– By Pastor James, November 25, 2020
I saw a disheartening and ultimately toxic article on CNN this week, “You have permission to NOT be thankful this Thanksgiving.” While the writer’s last name was literally Hope, she has none. “I am incapable of feeling the joy that has, for every Thanksgiving prior to 2020, accompanied me to the homes of friends and family… I have landed in a new place this year, one where it’s perfectly acceptable to want people to take their gratitude and shove it up this year’s pathetically small turkey cavity. Yes, I retain the right to feel full-on Scrooge this year, and I invite you to join me. Many emotions rise to the surface, but gratitude is not one of them.” She goes on to rename this year “”Grumpstaking,” whereby we allow ourselves to feel whatever range of negative emotions we feel like feeling without the pressure to proclaim all that we’re grateful for.”
I understand this writer’s impulse (and have even felt it myself, more than once). She even stresses that “forcing gratitude” isn’t healthy (although cultivating an attitude of gratitude most certainly is). But Tuesday morning with my Men’s Bible Study crew we read Paul’s words in Galatians 2: “For through the law I died to the law, so that I might live to God. I have been crucified with Christ. It is no longer I who live, but Christ who lives in me. And the life I now live in the flesh I live by faith in the Son of God, who loved me and gave himself for me.” When I think about THAT gift, with its eternal ramifications, there is never a day I cannot be grateful.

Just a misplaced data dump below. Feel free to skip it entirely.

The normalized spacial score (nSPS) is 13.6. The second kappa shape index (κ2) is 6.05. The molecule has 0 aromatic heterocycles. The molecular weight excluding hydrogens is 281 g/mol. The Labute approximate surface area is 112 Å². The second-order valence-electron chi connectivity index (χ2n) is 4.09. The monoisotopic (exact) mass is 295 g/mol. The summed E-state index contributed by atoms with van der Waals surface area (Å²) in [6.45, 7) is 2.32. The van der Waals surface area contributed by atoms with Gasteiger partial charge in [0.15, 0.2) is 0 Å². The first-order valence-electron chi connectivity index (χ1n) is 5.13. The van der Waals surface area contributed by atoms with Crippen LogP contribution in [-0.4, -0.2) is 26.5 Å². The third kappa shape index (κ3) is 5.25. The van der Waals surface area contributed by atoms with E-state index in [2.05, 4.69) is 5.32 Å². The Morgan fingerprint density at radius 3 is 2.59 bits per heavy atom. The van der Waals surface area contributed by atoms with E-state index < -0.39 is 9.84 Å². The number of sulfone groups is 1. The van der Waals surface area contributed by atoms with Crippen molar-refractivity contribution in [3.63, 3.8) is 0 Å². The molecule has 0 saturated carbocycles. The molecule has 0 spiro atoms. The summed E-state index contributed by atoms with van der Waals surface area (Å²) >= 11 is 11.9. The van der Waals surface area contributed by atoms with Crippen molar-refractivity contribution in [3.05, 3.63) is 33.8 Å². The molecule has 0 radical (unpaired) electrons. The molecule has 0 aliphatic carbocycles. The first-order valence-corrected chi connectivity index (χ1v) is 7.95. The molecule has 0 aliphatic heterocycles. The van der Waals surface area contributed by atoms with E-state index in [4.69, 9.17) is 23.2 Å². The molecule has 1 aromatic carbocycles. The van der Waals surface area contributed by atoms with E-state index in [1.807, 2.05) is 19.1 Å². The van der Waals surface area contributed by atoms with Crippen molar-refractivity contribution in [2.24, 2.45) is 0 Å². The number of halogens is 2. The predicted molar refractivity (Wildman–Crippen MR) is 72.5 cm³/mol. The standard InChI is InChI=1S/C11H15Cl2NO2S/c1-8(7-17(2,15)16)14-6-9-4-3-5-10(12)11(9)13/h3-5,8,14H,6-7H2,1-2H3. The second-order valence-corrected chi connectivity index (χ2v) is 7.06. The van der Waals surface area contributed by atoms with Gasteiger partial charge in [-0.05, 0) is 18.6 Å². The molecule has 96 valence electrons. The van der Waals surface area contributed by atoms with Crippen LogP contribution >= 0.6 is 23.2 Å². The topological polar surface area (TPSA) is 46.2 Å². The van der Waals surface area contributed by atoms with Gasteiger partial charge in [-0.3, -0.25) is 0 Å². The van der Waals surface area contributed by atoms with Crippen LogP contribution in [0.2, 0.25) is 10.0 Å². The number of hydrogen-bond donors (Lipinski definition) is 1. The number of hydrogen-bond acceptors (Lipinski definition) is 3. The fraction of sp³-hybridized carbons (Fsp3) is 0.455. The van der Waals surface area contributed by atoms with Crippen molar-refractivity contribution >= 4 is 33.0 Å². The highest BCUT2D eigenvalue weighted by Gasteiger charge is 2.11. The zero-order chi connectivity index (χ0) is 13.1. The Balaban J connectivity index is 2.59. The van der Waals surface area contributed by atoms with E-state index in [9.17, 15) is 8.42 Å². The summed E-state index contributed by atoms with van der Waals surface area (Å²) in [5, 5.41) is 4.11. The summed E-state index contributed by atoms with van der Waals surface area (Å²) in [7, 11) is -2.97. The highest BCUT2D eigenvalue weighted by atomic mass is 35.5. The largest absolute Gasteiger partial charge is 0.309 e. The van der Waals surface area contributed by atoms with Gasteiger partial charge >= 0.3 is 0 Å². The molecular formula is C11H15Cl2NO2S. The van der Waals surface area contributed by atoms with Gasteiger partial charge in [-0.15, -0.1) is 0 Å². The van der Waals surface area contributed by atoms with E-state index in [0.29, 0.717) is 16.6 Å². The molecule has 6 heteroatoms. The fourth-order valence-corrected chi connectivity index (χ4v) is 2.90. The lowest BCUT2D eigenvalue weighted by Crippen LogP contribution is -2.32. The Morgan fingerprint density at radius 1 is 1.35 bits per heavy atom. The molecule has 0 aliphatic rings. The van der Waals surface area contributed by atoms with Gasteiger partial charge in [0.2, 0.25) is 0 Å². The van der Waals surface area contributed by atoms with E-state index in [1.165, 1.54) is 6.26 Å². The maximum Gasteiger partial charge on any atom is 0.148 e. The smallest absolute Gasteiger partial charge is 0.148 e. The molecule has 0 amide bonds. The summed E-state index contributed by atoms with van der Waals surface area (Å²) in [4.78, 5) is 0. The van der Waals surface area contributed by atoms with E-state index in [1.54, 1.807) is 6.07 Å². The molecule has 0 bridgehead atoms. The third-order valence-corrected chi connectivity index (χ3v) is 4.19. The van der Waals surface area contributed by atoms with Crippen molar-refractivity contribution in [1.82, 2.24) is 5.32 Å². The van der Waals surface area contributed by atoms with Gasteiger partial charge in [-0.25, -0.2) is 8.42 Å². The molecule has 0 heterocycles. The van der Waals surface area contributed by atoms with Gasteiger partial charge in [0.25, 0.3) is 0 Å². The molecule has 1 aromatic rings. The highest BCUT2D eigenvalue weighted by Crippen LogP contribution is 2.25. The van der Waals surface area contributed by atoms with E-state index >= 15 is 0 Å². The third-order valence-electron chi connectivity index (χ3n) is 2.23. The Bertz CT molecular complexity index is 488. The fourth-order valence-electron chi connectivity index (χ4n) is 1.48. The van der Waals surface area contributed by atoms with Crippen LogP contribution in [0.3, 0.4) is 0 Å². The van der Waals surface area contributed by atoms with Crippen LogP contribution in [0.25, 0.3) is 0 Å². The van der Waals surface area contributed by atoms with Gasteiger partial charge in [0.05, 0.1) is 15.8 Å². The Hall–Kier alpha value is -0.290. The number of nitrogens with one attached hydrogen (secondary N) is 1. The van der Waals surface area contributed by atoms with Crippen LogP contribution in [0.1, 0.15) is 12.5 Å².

In Christ, I have something worth being grateful for even in my darkest day here. And when I think of Paul – and all those in the Book of Acts we just finished – they faced far darker days than I have and still followed God’s command to us in 1 Thessalonians 5:18: “give thanks in all circumstances; for this is the will of God in Christ Jesus for you.” When I remember my sin, and Christ’s great gift, and my eternity secured in Him… there is no need to force gratitude this holiday season. There is no pressure to proclaim, but rather great impetus to praise. And that verse above sounds like less of a command than a refuge, leaning into my transcendent future when the imminent doesn’t feel like home. I will not sucumb to the pit of despair to which this “grumpstaking” author suggests we surrender.